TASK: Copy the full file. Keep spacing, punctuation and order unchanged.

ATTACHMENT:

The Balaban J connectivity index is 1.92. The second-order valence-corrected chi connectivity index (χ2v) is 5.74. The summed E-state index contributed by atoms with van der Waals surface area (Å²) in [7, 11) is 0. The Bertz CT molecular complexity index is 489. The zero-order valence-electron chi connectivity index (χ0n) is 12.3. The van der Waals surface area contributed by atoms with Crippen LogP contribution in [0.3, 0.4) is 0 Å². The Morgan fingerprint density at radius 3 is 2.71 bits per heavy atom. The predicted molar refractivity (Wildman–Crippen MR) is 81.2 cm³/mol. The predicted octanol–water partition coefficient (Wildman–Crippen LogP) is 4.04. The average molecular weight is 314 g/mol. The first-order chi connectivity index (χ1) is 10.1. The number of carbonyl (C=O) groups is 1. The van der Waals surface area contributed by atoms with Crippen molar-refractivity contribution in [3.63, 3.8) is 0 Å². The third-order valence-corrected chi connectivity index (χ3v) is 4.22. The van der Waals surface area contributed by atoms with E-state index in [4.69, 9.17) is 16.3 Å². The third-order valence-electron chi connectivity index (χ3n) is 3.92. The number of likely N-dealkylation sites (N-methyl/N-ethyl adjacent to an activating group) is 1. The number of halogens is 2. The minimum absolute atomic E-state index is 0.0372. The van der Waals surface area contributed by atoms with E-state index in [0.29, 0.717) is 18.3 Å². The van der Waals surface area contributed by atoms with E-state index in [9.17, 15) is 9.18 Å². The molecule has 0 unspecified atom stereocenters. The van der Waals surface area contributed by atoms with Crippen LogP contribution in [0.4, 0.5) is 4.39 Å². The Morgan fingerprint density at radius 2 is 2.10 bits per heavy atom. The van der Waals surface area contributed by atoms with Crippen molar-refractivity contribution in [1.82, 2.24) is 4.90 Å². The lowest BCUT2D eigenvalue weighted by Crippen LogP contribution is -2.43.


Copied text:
The Balaban J connectivity index is 1.92. The second-order valence-corrected chi connectivity index (χ2v) is 5.74. The summed E-state index contributed by atoms with van der Waals surface area (Å²) in [7, 11) is 0. The Bertz CT molecular complexity index is 489. The zero-order valence-electron chi connectivity index (χ0n) is 12.3. The van der Waals surface area contributed by atoms with Crippen LogP contribution in [0.3, 0.4) is 0 Å². The Morgan fingerprint density at radius 3 is 2.71 bits per heavy atom. The predicted molar refractivity (Wildman–Crippen MR) is 81.2 cm³/mol. The predicted octanol–water partition coefficient (Wildman–Crippen LogP) is 4.04. The average molecular weight is 314 g/mol. The first-order chi connectivity index (χ1) is 10.1. The number of carbonyl (C=O) groups is 1. The van der Waals surface area contributed by atoms with Crippen molar-refractivity contribution in [3.63, 3.8) is 0 Å². The third-order valence-corrected chi connectivity index (χ3v) is 4.22. The van der Waals surface area contributed by atoms with E-state index in [4.69, 9.17) is 16.3 Å². The third-order valence-electron chi connectivity index (χ3n) is 3.92. The number of likely N-dealkylation sites (N-methyl/N-ethyl adjacent to an activating group) is 1. The number of halogens is 2. The minimum absolute atomic E-state index is 0.0372. The van der Waals surface area contributed by atoms with E-state index in [0.29, 0.717) is 18.3 Å². The van der Waals surface area contributed by atoms with E-state index in [9.17, 15) is 9.18 Å². The molecule has 0 unspecified atom stereocenters. The van der Waals surface area contributed by atoms with Crippen LogP contribution in [0.4, 0.5) is 4.39 Å². The Morgan fingerprint density at radius 2 is 2.10 bits per heavy atom. The van der Waals surface area contributed by atoms with Crippen molar-refractivity contribution in [1.82, 2.24) is 4.90 Å². The lowest BCUT2D eigenvalue weighted by Crippen LogP contribution is -2.43.